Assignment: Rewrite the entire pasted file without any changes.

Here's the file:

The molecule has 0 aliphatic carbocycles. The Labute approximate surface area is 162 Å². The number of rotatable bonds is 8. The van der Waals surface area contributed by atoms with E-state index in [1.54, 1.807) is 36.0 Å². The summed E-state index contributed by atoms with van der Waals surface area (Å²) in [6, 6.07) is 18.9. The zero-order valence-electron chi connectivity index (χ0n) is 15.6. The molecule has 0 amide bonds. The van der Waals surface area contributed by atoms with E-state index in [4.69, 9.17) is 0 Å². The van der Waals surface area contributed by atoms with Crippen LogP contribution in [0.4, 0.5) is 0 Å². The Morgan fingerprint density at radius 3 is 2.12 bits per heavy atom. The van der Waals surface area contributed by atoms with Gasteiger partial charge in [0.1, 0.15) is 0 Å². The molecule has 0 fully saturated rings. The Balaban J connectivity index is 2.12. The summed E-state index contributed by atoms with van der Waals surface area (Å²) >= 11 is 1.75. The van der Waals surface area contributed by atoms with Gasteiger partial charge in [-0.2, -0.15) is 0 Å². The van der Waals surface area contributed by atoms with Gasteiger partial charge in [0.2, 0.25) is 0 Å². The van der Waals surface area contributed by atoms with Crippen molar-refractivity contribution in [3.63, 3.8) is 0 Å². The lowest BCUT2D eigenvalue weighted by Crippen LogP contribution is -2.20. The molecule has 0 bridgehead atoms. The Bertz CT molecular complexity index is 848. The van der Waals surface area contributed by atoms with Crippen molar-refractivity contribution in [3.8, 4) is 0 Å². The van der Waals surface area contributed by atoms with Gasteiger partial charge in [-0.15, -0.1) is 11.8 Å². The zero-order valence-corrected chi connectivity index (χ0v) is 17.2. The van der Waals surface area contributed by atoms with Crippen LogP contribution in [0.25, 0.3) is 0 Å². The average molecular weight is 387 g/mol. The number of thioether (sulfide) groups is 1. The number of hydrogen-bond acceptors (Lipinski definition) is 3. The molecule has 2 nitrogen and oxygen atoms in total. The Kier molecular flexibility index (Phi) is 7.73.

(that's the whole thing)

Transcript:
The molecule has 0 aliphatic carbocycles. The Labute approximate surface area is 162 Å². The number of rotatable bonds is 8. The van der Waals surface area contributed by atoms with E-state index in [1.54, 1.807) is 36.0 Å². The summed E-state index contributed by atoms with van der Waals surface area (Å²) in [6, 6.07) is 18.9. The zero-order valence-electron chi connectivity index (χ0n) is 15.6. The molecule has 0 amide bonds. The van der Waals surface area contributed by atoms with E-state index in [4.69, 9.17) is 0 Å². The van der Waals surface area contributed by atoms with Crippen LogP contribution in [0.4, 0.5) is 0 Å². The Morgan fingerprint density at radius 3 is 2.12 bits per heavy atom. The van der Waals surface area contributed by atoms with Gasteiger partial charge in [0.1, 0.15) is 0 Å². The molecule has 0 fully saturated rings. The Balaban J connectivity index is 2.12. The summed E-state index contributed by atoms with van der Waals surface area (Å²) >= 11 is 1.75. The van der Waals surface area contributed by atoms with Gasteiger partial charge in [-0.2, -0.15) is 0 Å². The van der Waals surface area contributed by atoms with Gasteiger partial charge in [0.2, 0.25) is 0 Å². The van der Waals surface area contributed by atoms with Crippen molar-refractivity contribution in [3.63, 3.8) is 0 Å². The lowest BCUT2D eigenvalue weighted by Crippen LogP contribution is -2.20. The molecule has 0 bridgehead atoms. The Bertz CT molecular complexity index is 848. The van der Waals surface area contributed by atoms with Crippen molar-refractivity contribution in [3.8, 4) is 0 Å². The van der Waals surface area contributed by atoms with Gasteiger partial charge in [-0.15, -0.1) is 11.8 Å². The zero-order valence-corrected chi connectivity index (χ0v) is 17.2. The van der Waals surface area contributed by atoms with Crippen LogP contribution in [0.25, 0.3) is 0 Å². The average molecular weight is 387 g/mol. The number of thioether (sulfide) groups is 1. The number of hydrogen-bond acceptors (Lipinski definition) is 3. The molecule has 2 nitrogen and oxygen atoms in total. The Kier molecular flexibility index (Phi) is 7.73.